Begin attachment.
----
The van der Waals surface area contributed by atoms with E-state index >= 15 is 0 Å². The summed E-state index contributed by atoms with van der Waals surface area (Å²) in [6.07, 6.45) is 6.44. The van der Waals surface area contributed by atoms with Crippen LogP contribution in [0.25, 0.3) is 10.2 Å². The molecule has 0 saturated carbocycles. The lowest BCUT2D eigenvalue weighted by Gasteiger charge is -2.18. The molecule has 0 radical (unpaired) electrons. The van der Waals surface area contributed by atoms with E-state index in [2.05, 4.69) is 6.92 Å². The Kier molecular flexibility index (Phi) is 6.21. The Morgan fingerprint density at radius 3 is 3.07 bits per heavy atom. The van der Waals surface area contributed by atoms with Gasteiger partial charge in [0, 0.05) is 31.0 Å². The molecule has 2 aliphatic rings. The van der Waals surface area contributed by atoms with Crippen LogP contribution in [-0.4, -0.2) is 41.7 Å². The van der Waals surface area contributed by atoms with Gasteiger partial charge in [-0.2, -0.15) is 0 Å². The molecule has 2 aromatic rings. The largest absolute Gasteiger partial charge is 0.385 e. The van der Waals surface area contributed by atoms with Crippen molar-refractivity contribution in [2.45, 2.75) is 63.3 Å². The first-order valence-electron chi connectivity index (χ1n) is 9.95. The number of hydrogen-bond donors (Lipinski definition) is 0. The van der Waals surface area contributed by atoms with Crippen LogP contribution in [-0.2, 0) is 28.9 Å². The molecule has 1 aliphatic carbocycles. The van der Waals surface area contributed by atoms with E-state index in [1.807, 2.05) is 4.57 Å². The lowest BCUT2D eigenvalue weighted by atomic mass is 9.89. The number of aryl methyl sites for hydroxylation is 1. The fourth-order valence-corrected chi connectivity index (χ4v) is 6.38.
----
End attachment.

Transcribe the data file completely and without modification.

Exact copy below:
The van der Waals surface area contributed by atoms with E-state index >= 15 is 0 Å². The summed E-state index contributed by atoms with van der Waals surface area (Å²) in [6.07, 6.45) is 6.44. The van der Waals surface area contributed by atoms with Crippen LogP contribution in [0.25, 0.3) is 10.2 Å². The molecule has 0 saturated carbocycles. The lowest BCUT2D eigenvalue weighted by Gasteiger charge is -2.18. The molecule has 0 radical (unpaired) electrons. The van der Waals surface area contributed by atoms with E-state index in [2.05, 4.69) is 6.92 Å². The Kier molecular flexibility index (Phi) is 6.21. The Morgan fingerprint density at radius 3 is 3.07 bits per heavy atom. The van der Waals surface area contributed by atoms with Gasteiger partial charge in [0, 0.05) is 31.0 Å². The molecule has 2 aliphatic rings. The van der Waals surface area contributed by atoms with Crippen LogP contribution in [-0.4, -0.2) is 41.7 Å². The van der Waals surface area contributed by atoms with Gasteiger partial charge in [-0.2, -0.15) is 0 Å². The molecule has 2 aromatic rings. The largest absolute Gasteiger partial charge is 0.385 e. The van der Waals surface area contributed by atoms with Crippen molar-refractivity contribution in [2.45, 2.75) is 63.3 Å². The first-order valence-electron chi connectivity index (χ1n) is 9.95. The number of hydrogen-bond donors (Lipinski definition) is 0. The van der Waals surface area contributed by atoms with Crippen LogP contribution in [-0.2, 0) is 28.9 Å². The molecule has 1 aliphatic carbocycles. The van der Waals surface area contributed by atoms with E-state index in [1.807, 2.05) is 4.57 Å². The lowest BCUT2D eigenvalue weighted by atomic mass is 9.89. The number of aryl methyl sites for hydroxylation is 1. The fourth-order valence-corrected chi connectivity index (χ4v) is 6.38.